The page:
After a broad bounce back in risk sentiment spurred the pound on during Friday’s session, normal service resumed on Monday. Despite the closure in UK markets for a Bank Holiday, the pound continued to trade on international exchanges, with GBPUSD slumping on renewed pressure stemming from European equity exchanges. A flash crash in Swedish stocks yesterday, induced by human error from a Citi trader, induced volatility across European assets and spurred the dollar on again via haven flows. The result was a 0.59% slip in GBPUSD, meaning the currency pair lost around two-thirds of Friday’s rally. This week, the focus for GBP traders will be firmly on the Bank of England’s latest policy decision on Thursday. With the Federal Reserve set to announce their latest interest rate decision the evening prior, the stark contrast in policy will be telling for markets. Today, only the final reading of April’s manufacturing PMI is due out at 09:30 BST and comes as the pound returns to trading on the front foot as it seeks to reclaim Friday’s high.
The euro continues to underperform in the G10 space as the ongoing war in Ukraine and deteriorating relations between Brussels and Moscow weighs on sentiment. Meanwhile, European equities are visibly showing the pain from the deteriorating growth outlook, further emboldening the EUR bears. Yesterday, the divergence in European and US equity performance drove a 0.44% drop in the single currency. Although European equity performance can be partly explained by the flash crash in Swedish equities via contagion effects, there are few signs that this pricing is going to be reversed this morning. Instead, EUR traders will keep a firm eye on how the broad dollar trades during the week where the Fed is due to turn substantially more hawkish along with geopolitical developments. Over the weekend, Germany called for a phased-in ban on Russia oil imports to the EU as it looks to reduce its exposure before the blanket ban. The move by Berlin has increased the probability of an EU ban on Russian oil in the coming months, leaving the union exposed to just a handful of Russian natural resource exports.
Despite a bounce in broad risk sentiment on Friday, which weighed on the dollar at month-end, the greenback returns to trading on the offensive this week as markets position for a more hawkish Federal Reserve meeting on Wednesday. During yesterday’s trading session, the dollar climbed on equity divergence as US indices outperformed European benchmarks. Meanwhile, the US 10-year climbed above 3% for the first time since 2018, further boosting the dollar, despite April’s ISM data undercutting expectations. Within the ISM data, employment, new orders, and production sub-indices all weakened, with the downturn in production and employment largely due to supply issues. Today, data on March’s factory orders is expected at 15:00 BST along with March’s JOLTS job openings, but we don’t believe either will be large drivers of the broad dollar’s performance. Instead, positioning ahead of Wednesday’s Fed meeting is likely to dominate. While markets have settled on pricing a 50bp hike at the meeting, the focus has shifted to the Fed’s ultimate endpoint– the terminal rate. A reassessment of the terminal rate will be driven by the Fed’s forward guidance and will likely give the dollar further legs.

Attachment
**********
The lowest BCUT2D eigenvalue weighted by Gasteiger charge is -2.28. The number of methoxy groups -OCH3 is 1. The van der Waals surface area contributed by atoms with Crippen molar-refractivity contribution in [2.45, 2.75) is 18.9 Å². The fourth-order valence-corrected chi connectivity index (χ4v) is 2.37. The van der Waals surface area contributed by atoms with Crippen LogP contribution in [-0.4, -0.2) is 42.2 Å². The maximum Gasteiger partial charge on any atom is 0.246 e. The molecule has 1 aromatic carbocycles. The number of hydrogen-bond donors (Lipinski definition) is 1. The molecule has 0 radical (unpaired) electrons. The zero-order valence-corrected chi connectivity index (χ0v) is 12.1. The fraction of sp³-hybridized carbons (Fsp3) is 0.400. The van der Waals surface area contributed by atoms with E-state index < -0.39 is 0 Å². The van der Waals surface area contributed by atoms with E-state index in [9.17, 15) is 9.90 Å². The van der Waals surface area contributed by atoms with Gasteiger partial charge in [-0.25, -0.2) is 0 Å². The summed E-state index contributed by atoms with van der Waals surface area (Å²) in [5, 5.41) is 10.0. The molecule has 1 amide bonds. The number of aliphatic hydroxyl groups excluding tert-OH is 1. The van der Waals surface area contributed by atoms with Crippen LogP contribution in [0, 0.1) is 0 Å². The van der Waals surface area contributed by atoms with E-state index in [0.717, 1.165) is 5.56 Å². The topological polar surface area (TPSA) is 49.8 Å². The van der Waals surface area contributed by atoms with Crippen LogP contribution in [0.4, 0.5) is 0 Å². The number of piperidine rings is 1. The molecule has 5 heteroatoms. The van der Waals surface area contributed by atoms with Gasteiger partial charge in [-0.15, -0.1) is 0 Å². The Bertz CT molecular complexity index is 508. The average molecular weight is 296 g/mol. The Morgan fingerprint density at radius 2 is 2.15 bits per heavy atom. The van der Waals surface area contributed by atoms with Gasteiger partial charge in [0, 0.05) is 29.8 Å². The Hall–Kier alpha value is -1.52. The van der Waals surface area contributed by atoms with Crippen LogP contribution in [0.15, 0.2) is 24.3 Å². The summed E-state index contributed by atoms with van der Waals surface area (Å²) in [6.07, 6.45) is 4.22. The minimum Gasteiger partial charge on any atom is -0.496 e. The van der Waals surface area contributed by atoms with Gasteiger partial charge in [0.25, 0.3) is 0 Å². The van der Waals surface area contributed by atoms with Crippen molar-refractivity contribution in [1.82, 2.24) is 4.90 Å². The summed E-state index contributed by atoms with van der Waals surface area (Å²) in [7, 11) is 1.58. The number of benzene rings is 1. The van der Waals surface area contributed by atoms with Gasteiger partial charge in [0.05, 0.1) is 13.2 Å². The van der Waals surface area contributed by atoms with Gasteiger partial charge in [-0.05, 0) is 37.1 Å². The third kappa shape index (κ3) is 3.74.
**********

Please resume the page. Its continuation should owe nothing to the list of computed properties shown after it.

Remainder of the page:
Expectations of a 75bp rate hike in June have increased yet again despite Bank of Canada Governor Tiff Macklem’s pushback last Monday that “anything bigger than 50 basis points would be very unusual.” The repricing comes after a Globe & Mail weekend interview with David Dodge, the former BoC governor. The ex-top central banker said the Bank should hike rates by “50 or even 75 points” on June 1, “followed by another 50 or so” at the following meeting on July 13. Money markets now price a 20% chance of a 75 basis point hike on June 1, which we think is stretched. Nevertheless, the loonie has seemingly shrugged off money market pricing as it fell shy of half a percent on Monday, making it a middling performer among its G10 peers. Every G10 currency fell against the US dollar, however, as risk-off sentiment sparked a rush for the greenback’s safety. Equities fell throughout most of the day, and their last-minute rally didn’t do much to move FX. Canada’s 10Y bond yield rose 8bps, outpacing the 5bp gain in its US counterpart. Meanwhile, crude oil pulled a similar move to US equities, closing half a percent in the green despite trading red most of the day. Today at 17:30, BoC Senior Deputy Governor Carolyn Rogers will give a speech justifying why the Bank of Canada is operationally independent from the political process. This is a speech the Bank would prefer not to give. It feels forced to respond to current Conservative leadership candidate Pierre Poilievre, who has repeatedly attacked the central bank’s policies.
Overnight, the Reserve Bank of Australia hiked its Cash Rate by 25 basis points, a move that exceeded expectations by 10bps. The decision by the RBA took the Cash Rate to 0.35%, which shocked all economist estimations due to the unconventional level the policy rate now sits at. In addition to the 25bp hike, the RBA stated that it would cease reinvesting in maturing bond holdings, effectively starting the quantitative tightening process. Overall, the shift in the monetary policy framework by the RBA emboldened expectations of sustained hiking, as seen by the 16.5bp rise in three-year government bond. This has given the Aussie dollar a boost overnight, with the currency now trading o.7% higher on the day.